Tuesday, March 6, 2001
Today started out with breakfast in our room of a room-temperature fried egg, toast, fruit in yogurt, and a cup of ultra-strong coffee. Then, as promised, they moved us to a better room. It was at least twice as big, contained two actual chairs, and even had a private bath! Kazuko gave it to us at a reduced rate because our room the first night was not so great. We ended up paying 8000 yen per night plus 400 yen tax (about $78 U.S.), very reasonable for Japan. We had a lot of sights we wanted to see in Nagasaki today, so we bought an all-day streetcar pass at the front desk for 500 yen each.
We took a streetcar to the Urakami area, the hypocenter of the Fat-man atomic explosion that ended World War II, since a lot of the things we wanted to see were congregated around there. A bunch of teenage school girls got on board shortly after we did, and none of them wanted to sit by Tom! One girl did though after all the other seats were taken, while the other girls giggled about it, but she was too polite to move later on after more seats opened up. Better than Mexico, where all the teenage girls wanted to sit by my husband!
and a remnant of the Urakami Cathedral
It was really moving to visit Hypocenter Park. The park has a black stone column marking the exact point above which the bomb exploded. Nearby are bomb-blasted relics, including the "One-Legged Torii," which is a portion of a gate to a Shinto shrine. The blast knocked down one side of the entrance arch to the shrine, but the other leg still stands to this day.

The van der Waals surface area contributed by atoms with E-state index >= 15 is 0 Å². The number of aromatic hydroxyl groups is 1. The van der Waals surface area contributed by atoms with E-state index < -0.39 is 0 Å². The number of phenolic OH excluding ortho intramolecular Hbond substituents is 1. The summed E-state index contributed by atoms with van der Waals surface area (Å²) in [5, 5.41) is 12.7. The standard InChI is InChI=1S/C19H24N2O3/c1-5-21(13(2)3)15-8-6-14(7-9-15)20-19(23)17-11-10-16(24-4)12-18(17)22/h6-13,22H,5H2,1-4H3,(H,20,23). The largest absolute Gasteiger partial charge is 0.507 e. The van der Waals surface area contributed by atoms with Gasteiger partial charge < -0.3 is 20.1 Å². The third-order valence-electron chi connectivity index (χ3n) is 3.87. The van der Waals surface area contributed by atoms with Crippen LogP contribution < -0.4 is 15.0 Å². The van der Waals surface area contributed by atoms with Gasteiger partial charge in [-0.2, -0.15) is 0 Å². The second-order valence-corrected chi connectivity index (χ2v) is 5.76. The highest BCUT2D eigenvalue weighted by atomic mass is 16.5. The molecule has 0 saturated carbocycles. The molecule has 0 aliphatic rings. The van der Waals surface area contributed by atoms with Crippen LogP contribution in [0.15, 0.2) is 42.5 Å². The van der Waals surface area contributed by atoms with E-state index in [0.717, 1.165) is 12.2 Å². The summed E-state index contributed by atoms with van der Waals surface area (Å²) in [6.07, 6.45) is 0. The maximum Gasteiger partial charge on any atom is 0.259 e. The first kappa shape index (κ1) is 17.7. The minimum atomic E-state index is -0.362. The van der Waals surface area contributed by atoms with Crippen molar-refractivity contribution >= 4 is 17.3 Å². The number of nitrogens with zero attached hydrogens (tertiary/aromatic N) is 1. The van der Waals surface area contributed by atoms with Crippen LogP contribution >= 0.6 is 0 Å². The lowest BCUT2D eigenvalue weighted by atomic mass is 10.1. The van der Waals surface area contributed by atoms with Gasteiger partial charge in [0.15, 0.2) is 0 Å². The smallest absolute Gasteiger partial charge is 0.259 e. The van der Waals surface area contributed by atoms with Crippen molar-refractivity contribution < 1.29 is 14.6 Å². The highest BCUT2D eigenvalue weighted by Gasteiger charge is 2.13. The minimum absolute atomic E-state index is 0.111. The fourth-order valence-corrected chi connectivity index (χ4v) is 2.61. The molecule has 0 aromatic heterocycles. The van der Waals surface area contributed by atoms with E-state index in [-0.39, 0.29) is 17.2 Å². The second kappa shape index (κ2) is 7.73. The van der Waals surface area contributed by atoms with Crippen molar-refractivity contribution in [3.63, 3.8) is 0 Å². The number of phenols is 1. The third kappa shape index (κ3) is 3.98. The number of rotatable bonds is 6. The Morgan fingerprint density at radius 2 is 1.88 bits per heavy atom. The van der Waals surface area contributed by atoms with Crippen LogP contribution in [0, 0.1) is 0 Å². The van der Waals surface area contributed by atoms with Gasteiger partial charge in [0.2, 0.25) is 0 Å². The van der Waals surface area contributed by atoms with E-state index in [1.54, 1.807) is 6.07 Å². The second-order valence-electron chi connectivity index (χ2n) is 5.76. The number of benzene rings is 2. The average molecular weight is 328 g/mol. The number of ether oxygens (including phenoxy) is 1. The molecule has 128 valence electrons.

Nagasaki Peace Statue
Just down the road from Hypocenter Park is Heiwa-koen (Peace Park), presided over by the Nagasaki Peace Statue. The Peace Statue is a big guy with his left arm extended reaching for peace and his right hand pointing to the sky as in "look out for the bomb." At the time of the explosion, the park was the site of Urakami Prison and every occupant of the prison - prisoners, guards, and their family members - were killed instantly. There are a lot of other more minor statues in the park that have been donated by other cities and countries. An annual antinuclear protest is held at the park each August 9, the anniversary of the explosion. Tom dropped 10 yen into a container at an adjoining shrine to pray for luck, and the shrine spit it back out! That was kind of freaky, so I threw in a couple of 5 yen coins to make up for it.
We next walked over to Urakami Cathedral. The original Urakami Cathedral was completed in 1914 and flattened in 1945. Relics from the original cathedral are on display in the A-Bomb Museum.
No visit to Nagasaki would be complete without visiting the A-Bomb Museum. Opened in 1996, the museum memorializes the horrors of the explosion and its aftermath in excruciating detail. 70,000 people were burnt to death in an instant, and the city was turned into an inferno. The full effects of the radiation on the human population is not fully known even to this day. Scant reference in the museum is given to events leading up to the dropping of the bomb though. Hmmm... I wonder why?